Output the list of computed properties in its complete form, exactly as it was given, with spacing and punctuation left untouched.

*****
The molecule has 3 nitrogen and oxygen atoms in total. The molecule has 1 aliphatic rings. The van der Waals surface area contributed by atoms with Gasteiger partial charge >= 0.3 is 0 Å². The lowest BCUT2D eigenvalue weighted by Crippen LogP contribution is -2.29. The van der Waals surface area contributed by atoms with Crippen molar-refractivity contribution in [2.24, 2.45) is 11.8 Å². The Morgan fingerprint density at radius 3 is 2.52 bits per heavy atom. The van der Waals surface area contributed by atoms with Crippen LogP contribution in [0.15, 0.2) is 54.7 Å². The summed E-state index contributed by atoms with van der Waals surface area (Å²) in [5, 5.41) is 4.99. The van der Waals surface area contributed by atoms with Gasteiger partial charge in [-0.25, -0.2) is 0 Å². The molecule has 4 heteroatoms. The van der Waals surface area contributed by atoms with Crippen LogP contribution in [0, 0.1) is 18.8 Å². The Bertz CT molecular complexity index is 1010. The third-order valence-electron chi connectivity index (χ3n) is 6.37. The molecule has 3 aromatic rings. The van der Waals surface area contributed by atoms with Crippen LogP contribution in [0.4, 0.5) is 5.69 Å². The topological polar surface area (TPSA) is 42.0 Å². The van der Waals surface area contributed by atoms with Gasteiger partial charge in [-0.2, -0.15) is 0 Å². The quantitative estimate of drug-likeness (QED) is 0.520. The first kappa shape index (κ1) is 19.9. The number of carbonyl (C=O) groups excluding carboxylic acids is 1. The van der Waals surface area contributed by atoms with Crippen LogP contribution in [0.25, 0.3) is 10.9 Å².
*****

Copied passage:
The molecule has 3 nitrogen and oxygen atoms in total. The molecule has 1 aliphatic rings. The van der Waals surface area contributed by atoms with Gasteiger partial charge >= 0.3 is 0 Å². The lowest BCUT2D eigenvalue weighted by Crippen LogP contribution is -2.29. The van der Waals surface area contributed by atoms with Crippen molar-refractivity contribution in [2.24, 2.45) is 11.8 Å². The Morgan fingerprint density at radius 3 is 2.52 bits per heavy atom. The van der Waals surface area contributed by atoms with Crippen LogP contribution in [0.15, 0.2) is 54.7 Å². The summed E-state index contributed by atoms with van der Waals surface area (Å²) in [5, 5.41) is 4.99. The van der Waals surface area contributed by atoms with Gasteiger partial charge in [-0.25, -0.2) is 0 Å². The molecule has 4 heteroatoms. The van der Waals surface area contributed by atoms with Crippen LogP contribution in [0, 0.1) is 18.8 Å². The Bertz CT molecular complexity index is 1010. The third-order valence-electron chi connectivity index (χ3n) is 6.37. The molecule has 3 aromatic rings. The van der Waals surface area contributed by atoms with Crippen LogP contribution in [0.4, 0.5) is 5.69 Å². The topological polar surface area (TPSA) is 42.0 Å². The van der Waals surface area contributed by atoms with Gasteiger partial charge in [-0.2, -0.15) is 0 Å². The quantitative estimate of drug-likeness (QED) is 0.520. The first kappa shape index (κ1) is 19.9. The number of carbonyl (C=O) groups excluding carboxylic acids is 1. The van der Waals surface area contributed by atoms with Crippen LogP contribution in [0.25, 0.3) is 10.9 Å².